CNET News.com: "In January, the woman many believe is the heir apparent to run Yahoo made a very public splash by bluntly saying she didn't expect her company to beat Google at the search game anytime soon.
'We would be very happy to maintain our market share,' Sue Decker, Yahoo's chief financial officer, reportedly said. Decker's frank assessment caused major ripples at Yahoo's Sunnyvale, Calif., office. Some executives believed she had been misquoted. Two search vice presidents even posted a Yahoo corporate blog distancing Yahoo from Decker's comments and reaffirming the company's commitment to search."

Wednesday, December 20, 2006

Google Steps More Boldly Into PayPal’s Territory

New York Times: "SAN FRANCISCO, Dec. 19 — Steven Grossberg, who sells video games online from his home in Wellington, Fla., recently sent an enticing offer to 20,000 customers: $10 off any purchase over $30 using a new payment service, Google Checkout.
Traffic on his site more than tripled, and best of all, he said, Google picked up the tab for the promotion.
“I think it’s fantastic,” he said. “I’m selling the product. Google is getting tons of customers to sign up for Checkout. Customers are happy because they are getting a monster deal.”
And Google is not charging merchants any processing fees through the end of 2007. "

Police blotter: Google searches nab wireless hacker

CNET News.com: "Matthew Schuster began work as a computer technician for Alpha Computer Services in Wausau, Wisc., in 2000. Schuster provided technical support for a wireless Internet system called CWWIS and also was a paying subscriber to CWWIS for his home.
Schuster was fired in May 2003. His home CWWIS account was terminated and the balance of his monthly payment refunded. But he continued to use CWWIS by using 'access information' belonging to Alpha customers such as the Central Wisconsin Convention and Visitors Bureau--and, according to the FBI, he intentionally disrupted CWWIS as well. "

YouTube to meet Japan media over copyright worries

CNET News.com: "YouTube executives will meet with Japanese media firms that complained to the video-sharing site about copyright infringement, according to a Japanese organization.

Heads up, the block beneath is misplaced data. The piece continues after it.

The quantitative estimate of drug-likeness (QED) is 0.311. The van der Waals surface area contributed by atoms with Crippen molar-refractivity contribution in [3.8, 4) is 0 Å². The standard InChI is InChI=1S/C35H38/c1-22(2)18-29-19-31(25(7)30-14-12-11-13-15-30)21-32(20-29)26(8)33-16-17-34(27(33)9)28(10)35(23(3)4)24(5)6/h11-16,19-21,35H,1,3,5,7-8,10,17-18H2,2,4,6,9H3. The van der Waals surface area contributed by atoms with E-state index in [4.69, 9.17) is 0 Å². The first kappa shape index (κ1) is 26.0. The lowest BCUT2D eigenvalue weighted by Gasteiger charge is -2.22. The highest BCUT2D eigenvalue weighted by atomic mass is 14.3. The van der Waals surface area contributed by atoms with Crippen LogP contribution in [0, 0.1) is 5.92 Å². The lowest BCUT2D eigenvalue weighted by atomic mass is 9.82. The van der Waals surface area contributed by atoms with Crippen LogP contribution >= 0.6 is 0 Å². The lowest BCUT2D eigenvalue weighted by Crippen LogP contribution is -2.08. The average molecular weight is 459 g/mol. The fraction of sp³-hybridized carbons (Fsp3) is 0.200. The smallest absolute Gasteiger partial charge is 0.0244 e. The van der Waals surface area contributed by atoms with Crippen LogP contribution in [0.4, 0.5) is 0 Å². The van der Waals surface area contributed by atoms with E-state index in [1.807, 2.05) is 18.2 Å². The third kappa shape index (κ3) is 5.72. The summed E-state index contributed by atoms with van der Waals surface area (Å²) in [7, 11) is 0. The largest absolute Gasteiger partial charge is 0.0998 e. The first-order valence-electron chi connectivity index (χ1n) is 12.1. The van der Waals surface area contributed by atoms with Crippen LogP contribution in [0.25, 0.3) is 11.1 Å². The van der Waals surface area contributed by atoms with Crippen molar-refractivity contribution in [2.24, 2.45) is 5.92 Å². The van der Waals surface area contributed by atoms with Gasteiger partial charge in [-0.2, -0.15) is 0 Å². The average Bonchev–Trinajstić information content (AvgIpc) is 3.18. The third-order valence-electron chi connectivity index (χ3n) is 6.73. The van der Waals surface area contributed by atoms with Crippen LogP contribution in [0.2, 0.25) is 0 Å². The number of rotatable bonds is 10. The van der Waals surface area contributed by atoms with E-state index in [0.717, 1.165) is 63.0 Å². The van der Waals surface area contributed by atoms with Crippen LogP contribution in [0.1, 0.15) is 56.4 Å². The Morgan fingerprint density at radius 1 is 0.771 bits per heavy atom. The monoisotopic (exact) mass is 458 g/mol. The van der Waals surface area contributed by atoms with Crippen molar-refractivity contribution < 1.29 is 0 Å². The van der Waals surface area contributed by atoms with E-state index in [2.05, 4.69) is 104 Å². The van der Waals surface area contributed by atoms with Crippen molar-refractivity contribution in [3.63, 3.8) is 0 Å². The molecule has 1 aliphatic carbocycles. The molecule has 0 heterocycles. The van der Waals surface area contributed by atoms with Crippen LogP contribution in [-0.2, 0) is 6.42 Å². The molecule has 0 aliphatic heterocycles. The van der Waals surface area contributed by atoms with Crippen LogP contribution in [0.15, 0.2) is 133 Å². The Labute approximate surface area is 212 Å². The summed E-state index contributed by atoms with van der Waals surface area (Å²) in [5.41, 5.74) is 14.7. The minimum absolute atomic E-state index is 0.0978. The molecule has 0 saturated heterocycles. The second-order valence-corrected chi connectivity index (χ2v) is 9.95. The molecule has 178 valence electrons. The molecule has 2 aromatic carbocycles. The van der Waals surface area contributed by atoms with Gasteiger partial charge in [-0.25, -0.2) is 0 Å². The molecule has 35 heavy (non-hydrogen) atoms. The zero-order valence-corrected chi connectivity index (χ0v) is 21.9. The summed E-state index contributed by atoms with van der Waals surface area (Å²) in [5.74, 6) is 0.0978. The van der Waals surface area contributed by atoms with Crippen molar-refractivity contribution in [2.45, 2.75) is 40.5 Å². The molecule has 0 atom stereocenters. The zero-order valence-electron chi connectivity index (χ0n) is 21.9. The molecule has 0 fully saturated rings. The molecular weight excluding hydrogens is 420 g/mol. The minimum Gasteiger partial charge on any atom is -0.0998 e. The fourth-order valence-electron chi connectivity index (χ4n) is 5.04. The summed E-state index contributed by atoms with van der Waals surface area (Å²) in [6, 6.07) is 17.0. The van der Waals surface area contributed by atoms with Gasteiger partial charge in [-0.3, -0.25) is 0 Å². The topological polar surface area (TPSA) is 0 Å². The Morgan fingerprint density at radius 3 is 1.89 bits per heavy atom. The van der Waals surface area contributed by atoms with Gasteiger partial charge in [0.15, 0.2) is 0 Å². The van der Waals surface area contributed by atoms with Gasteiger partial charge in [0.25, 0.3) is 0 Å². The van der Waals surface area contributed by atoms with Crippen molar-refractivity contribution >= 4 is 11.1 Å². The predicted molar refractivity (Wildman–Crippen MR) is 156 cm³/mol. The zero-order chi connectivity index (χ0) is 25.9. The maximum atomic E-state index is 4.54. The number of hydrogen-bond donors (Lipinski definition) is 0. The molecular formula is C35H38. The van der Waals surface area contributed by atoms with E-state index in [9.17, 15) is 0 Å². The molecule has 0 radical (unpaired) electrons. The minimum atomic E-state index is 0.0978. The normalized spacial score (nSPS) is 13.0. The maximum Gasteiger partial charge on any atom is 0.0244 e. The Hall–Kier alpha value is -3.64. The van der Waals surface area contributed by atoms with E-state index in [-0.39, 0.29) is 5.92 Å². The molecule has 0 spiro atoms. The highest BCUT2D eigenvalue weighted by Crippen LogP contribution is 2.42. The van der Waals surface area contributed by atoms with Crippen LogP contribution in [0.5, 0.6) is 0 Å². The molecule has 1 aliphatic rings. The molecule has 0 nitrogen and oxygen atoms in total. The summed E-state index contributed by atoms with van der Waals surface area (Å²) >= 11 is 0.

YouTube is to send a delegation to Japan in response to a letter from the Tokyo-based Japan Society for Rights of Authors, Composers and Publishers, or JASRAC, complaining that the site allowed users to post and view copyright TV shows, movie clips and music videos, the group said in a statement late Tuesday. "

Tuesday, December 19, 2006

Digg continues to battle phony stories

CNET News.com: "Digg continues to crack down on users who plant phony stories on behalf of marketers, recently deleting a user who posted a story about a company that offered to compensate him.
The news aggregate site, which allows users to play editor and decide the value of a news story, deleted the user account belonging to Karim Yergaliyev, one of Digg's top-rated users. Digg spokesman David Fonkalsrud, who confirmed that Yergaliyev was booted from the site for violating the company's terms of service, said Yergaliyev was reinstated days after he acknowledged the infraction, apologized and promised never to do it again. "

3D tech will search for just the right photo

CNET News.com: "Start-up Polar Rose plans early next year to launch technology designed to more efficiently search for photos on the Web.
The Swedish company essentially takes a two-dimensional photograph and extrapolates it into a 3D model. A computer then takes the 3D model and searches for photo matches on the Internet and in public photo sites like Flickr.
The company announced early Tuesday that it will start conducting field tests with select users in January and then launch a public beta later in the first quarter. "

Judge stops Brit from selling Hotmail lists

CNET News.com: "Microsoft has stopped a U.K. man from selling lists of e-mail addresses that were then being used by spammers.
The technology giant took to court Paul Martin McDonald, who through his company Bizads sold e-mail addresses that were then used as spam lists. Microsoft sought and was granted a summary judgment against McDonald, arguing that his actions had caused Microsoft to suffer loss and damage to the goodwill it enjoyed as owner of the Web-based e-mail service Hotmail.
The judge agreed with Microsoft that Bizads had breached the Privacy and Electronic Communications Regulations (PECR), a U.K. law that includes regulations designed to halt the sending of unsolicited e-mail."

Monday, December 18, 2006

NASA-Google partnership ready for liftoff

CNET News.com: "The NASA Ames Research Center and Google have signed a formal agreement to collaborate on projects ranging from studying scientific-data search technology to using Google Earth flyovers for the moon and Mars.